Part of how muscular you look comes down to genes, notes Westcott. “Some people are born with long muscles and short tendons,” he says. And this is ideal for that super-defined look. To gauge how long your muscles are, put your elbow up at a right angle, and see how many fingers you can put in between your elbow crease and where your bicep starts. The less space you have (and fewer fingers you can fit), the longer muscle belly you have, which means the greater potential you have for building muscle size, strength, and definition. “Someone born with short muscle bellies does not have as much muscle to work with,” notes Westcott.

And while it makes sense that a tall, athletic person would have longer bones — and thus, longer muscles — just because you have long arms and legs (or are tall) doesn’t necessarily mean you have long muscle bellies compared to your bones, says Westcott. Someone who’s short, for example, can still have a longer muscle belly relative to their bone and have just as much potential for expanding their muscle mass.

Along those same lines, everyone is born with slow-twitch and fast-twitch muscle fibers, says Westcott. When you strength train, the fast-twitch ones are more responsive and grow more easily, he says. So: “People born with a higher-than-average percentage of fast-twitch fibers respond quickly and more effectively to the strength training stimulus,” explains Westcott.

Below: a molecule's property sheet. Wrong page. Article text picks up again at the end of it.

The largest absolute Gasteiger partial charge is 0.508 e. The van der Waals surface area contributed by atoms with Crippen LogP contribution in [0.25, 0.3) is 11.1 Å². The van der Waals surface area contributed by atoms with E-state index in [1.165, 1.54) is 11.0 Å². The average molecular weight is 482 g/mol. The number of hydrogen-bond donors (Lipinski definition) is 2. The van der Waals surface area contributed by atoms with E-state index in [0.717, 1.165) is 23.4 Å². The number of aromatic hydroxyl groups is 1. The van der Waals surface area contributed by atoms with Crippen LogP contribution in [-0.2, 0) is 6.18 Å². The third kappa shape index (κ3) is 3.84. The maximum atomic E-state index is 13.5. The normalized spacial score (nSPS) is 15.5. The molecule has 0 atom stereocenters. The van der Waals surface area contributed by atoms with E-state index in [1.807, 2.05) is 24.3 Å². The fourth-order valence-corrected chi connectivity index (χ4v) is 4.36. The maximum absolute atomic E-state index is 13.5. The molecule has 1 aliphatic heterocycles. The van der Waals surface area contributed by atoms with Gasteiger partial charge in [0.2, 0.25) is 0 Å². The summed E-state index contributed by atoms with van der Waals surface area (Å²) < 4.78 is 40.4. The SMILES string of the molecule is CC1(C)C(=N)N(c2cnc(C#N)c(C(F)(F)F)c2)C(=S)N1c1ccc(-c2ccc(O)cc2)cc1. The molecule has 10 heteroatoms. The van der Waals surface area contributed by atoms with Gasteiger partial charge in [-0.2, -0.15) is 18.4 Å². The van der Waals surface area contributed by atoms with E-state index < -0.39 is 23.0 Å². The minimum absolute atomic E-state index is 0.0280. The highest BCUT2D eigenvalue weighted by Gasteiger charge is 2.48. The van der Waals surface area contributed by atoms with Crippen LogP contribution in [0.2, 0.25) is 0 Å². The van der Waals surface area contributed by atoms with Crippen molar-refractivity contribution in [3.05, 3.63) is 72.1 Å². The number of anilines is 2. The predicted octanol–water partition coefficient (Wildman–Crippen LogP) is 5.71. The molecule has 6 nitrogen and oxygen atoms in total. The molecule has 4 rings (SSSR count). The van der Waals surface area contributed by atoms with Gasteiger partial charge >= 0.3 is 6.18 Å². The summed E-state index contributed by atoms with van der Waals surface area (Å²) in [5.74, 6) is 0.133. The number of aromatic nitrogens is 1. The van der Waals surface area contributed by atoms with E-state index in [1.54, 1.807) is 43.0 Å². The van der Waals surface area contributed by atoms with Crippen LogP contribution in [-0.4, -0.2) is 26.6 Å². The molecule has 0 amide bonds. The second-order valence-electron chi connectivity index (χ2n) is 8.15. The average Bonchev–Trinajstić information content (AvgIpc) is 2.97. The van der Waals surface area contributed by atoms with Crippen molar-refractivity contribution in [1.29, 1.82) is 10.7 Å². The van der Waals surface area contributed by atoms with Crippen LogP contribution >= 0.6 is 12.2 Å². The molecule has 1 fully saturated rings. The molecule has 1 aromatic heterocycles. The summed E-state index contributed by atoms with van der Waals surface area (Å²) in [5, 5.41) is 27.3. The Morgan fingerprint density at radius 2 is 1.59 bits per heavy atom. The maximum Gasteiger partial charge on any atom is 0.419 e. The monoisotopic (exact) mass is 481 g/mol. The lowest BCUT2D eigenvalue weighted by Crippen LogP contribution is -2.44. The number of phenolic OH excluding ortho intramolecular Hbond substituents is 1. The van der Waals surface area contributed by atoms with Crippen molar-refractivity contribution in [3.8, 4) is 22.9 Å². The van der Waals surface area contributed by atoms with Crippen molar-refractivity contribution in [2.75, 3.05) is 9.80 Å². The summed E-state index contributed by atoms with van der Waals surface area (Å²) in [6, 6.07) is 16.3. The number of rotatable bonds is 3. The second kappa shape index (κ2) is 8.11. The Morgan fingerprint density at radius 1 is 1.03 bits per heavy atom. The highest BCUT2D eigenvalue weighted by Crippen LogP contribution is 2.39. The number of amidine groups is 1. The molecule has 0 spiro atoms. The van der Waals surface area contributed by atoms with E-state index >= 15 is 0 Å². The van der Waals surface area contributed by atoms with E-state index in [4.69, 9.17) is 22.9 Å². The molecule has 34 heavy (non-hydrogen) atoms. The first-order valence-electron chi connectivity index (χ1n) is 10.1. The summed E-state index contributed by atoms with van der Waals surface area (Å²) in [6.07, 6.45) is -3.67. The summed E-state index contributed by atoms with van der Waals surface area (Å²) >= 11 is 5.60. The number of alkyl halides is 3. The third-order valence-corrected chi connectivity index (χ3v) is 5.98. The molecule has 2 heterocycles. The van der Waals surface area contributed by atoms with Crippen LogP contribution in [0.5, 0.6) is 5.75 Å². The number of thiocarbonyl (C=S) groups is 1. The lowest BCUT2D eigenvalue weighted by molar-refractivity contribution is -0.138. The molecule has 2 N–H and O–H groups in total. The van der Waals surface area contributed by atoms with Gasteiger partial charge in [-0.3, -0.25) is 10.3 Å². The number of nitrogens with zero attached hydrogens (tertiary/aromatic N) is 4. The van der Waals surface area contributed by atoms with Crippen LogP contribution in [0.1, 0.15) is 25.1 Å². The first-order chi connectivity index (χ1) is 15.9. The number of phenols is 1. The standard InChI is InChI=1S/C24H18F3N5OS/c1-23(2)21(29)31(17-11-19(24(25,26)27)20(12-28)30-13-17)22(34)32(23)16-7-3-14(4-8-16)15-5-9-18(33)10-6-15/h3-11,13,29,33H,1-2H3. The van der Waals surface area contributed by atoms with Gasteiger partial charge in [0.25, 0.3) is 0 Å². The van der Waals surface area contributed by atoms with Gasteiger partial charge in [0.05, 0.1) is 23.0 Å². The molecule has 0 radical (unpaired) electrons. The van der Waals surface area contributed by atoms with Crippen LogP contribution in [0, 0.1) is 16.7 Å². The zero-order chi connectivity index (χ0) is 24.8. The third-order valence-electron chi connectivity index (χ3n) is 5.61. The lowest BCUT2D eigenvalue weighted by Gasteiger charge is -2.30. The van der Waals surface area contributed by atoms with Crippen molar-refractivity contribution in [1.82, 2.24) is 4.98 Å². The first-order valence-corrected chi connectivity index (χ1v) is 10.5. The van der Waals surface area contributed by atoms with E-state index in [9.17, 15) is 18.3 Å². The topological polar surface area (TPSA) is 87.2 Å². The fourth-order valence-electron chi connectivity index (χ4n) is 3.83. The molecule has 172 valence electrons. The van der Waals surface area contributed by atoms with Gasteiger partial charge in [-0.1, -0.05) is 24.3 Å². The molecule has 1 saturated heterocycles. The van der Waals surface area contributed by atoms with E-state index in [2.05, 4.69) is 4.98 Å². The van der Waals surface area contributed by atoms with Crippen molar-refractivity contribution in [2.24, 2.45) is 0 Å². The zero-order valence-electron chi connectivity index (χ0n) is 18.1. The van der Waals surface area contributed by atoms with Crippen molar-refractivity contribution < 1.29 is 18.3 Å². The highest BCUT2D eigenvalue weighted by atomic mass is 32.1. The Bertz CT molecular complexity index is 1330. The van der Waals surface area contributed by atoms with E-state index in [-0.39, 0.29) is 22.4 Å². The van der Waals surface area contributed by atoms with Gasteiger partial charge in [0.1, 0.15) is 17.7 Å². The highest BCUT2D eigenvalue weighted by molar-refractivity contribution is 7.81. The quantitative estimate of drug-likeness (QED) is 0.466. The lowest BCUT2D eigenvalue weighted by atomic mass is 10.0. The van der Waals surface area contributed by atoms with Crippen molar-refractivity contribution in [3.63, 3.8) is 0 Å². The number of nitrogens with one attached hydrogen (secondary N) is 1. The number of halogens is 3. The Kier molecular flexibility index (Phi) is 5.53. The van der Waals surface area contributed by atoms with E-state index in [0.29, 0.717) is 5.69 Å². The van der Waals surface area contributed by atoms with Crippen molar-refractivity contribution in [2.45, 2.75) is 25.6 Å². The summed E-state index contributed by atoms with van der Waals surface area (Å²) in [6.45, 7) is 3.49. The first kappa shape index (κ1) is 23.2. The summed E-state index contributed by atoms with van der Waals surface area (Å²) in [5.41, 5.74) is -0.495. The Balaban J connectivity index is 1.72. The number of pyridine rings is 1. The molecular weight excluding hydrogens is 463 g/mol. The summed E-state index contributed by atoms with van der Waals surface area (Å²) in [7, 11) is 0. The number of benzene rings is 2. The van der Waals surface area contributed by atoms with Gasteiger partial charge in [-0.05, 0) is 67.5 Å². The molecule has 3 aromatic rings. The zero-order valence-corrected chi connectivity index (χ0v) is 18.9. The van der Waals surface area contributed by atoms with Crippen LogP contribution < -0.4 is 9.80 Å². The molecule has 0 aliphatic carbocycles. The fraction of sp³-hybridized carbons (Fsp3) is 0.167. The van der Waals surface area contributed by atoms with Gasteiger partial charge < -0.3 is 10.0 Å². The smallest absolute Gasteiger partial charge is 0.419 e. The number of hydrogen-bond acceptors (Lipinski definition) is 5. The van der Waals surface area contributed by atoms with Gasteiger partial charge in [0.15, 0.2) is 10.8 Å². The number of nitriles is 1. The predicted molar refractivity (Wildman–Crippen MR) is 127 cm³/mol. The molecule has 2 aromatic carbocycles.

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Then, there’s body fat. “If you have a higher level of body fat, it’s like having extra blankets covering you on your bed,” says Olson. “This plays a huge role in being able to see your lean muscles,” she notes. Body fat distribution is also at least partially genetic — and don’t forget that body fat is not a bad thing to have! Just because your muscle gains aren’t as visible, doesn’t mean you aren’t strong and powerful. However, if you’re set on seeing your defined muscles, there are ways to safely lose body fat while maintaining those gains.